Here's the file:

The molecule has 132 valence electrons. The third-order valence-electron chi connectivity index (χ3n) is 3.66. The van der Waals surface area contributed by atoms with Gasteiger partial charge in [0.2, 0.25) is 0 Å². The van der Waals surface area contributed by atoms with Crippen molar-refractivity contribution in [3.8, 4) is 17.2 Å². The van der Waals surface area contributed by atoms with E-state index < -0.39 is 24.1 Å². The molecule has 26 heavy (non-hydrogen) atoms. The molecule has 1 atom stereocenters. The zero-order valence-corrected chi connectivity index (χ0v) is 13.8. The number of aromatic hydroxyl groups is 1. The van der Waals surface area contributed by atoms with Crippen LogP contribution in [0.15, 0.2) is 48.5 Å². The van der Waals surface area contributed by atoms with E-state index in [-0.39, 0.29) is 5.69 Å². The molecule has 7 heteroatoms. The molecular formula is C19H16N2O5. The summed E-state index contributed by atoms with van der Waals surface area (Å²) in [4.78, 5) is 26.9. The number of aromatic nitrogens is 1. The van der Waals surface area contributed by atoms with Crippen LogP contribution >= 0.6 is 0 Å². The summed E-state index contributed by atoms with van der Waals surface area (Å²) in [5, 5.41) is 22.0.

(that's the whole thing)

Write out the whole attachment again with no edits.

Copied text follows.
The molecule has 132 valence electrons. The third-order valence-electron chi connectivity index (χ3n) is 3.66. The van der Waals surface area contributed by atoms with Gasteiger partial charge in [0.2, 0.25) is 0 Å². The van der Waals surface area contributed by atoms with Crippen molar-refractivity contribution in [3.8, 4) is 17.2 Å². The van der Waals surface area contributed by atoms with E-state index < -0.39 is 24.1 Å². The molecule has 26 heavy (non-hydrogen) atoms. The molecule has 1 atom stereocenters. The zero-order valence-corrected chi connectivity index (χ0v) is 13.8. The number of aromatic hydroxyl groups is 1. The van der Waals surface area contributed by atoms with Crippen LogP contribution in [0.15, 0.2) is 48.5 Å². The van der Waals surface area contributed by atoms with E-state index in [-0.39, 0.29) is 5.69 Å². The molecule has 7 heteroatoms. The molecular formula is C19H16N2O5. The summed E-state index contributed by atoms with van der Waals surface area (Å²) in [4.78, 5) is 26.9. The number of aromatic nitrogens is 1. The van der Waals surface area contributed by atoms with Crippen LogP contribution >= 0.6 is 0 Å². The summed E-state index contributed by atoms with van der Waals surface area (Å²) in [5, 5.41) is 22.0.